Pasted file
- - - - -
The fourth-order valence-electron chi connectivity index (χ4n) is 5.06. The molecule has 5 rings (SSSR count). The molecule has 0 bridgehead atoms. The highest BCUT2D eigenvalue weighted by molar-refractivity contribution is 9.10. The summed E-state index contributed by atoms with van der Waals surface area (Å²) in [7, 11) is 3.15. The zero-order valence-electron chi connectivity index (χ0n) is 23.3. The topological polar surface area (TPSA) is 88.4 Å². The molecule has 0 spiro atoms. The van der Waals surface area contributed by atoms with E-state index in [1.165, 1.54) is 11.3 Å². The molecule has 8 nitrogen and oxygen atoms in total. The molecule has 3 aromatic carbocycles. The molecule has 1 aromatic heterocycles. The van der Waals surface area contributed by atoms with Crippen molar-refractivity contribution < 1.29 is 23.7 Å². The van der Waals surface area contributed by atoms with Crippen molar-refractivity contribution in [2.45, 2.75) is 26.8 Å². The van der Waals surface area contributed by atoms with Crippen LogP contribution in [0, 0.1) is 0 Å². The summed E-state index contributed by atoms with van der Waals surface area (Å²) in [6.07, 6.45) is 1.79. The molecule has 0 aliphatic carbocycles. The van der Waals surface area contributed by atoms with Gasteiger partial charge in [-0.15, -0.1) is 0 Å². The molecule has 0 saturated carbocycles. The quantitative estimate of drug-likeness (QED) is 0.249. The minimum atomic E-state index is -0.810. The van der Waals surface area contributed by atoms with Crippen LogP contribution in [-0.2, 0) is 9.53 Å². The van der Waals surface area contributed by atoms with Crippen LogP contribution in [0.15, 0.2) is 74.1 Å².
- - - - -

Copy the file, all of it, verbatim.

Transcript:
The fourth-order valence-electron chi connectivity index (χ4n) is 5.06. The molecule has 5 rings (SSSR count). The molecule has 0 bridgehead atoms. The highest BCUT2D eigenvalue weighted by molar-refractivity contribution is 9.10. The summed E-state index contributed by atoms with van der Waals surface area (Å²) in [7, 11) is 3.15. The zero-order valence-electron chi connectivity index (χ0n) is 23.3. The topological polar surface area (TPSA) is 88.4 Å². The molecule has 0 spiro atoms. The van der Waals surface area contributed by atoms with E-state index in [1.165, 1.54) is 11.3 Å². The molecule has 8 nitrogen and oxygen atoms in total. The molecule has 3 aromatic carbocycles. The molecule has 1 aromatic heterocycles. The van der Waals surface area contributed by atoms with Crippen molar-refractivity contribution < 1.29 is 23.7 Å². The van der Waals surface area contributed by atoms with Crippen molar-refractivity contribution in [2.45, 2.75) is 26.8 Å². The van der Waals surface area contributed by atoms with Crippen LogP contribution in [0, 0.1) is 0 Å². The summed E-state index contributed by atoms with van der Waals surface area (Å²) in [6.07, 6.45) is 1.79. The molecule has 0 aliphatic carbocycles. The van der Waals surface area contributed by atoms with Gasteiger partial charge in [-0.15, -0.1) is 0 Å². The molecule has 0 saturated carbocycles. The quantitative estimate of drug-likeness (QED) is 0.249. The minimum atomic E-state index is -0.810. The van der Waals surface area contributed by atoms with Crippen LogP contribution in [-0.2, 0) is 9.53 Å². The van der Waals surface area contributed by atoms with Crippen LogP contribution in [0.15, 0.2) is 74.1 Å².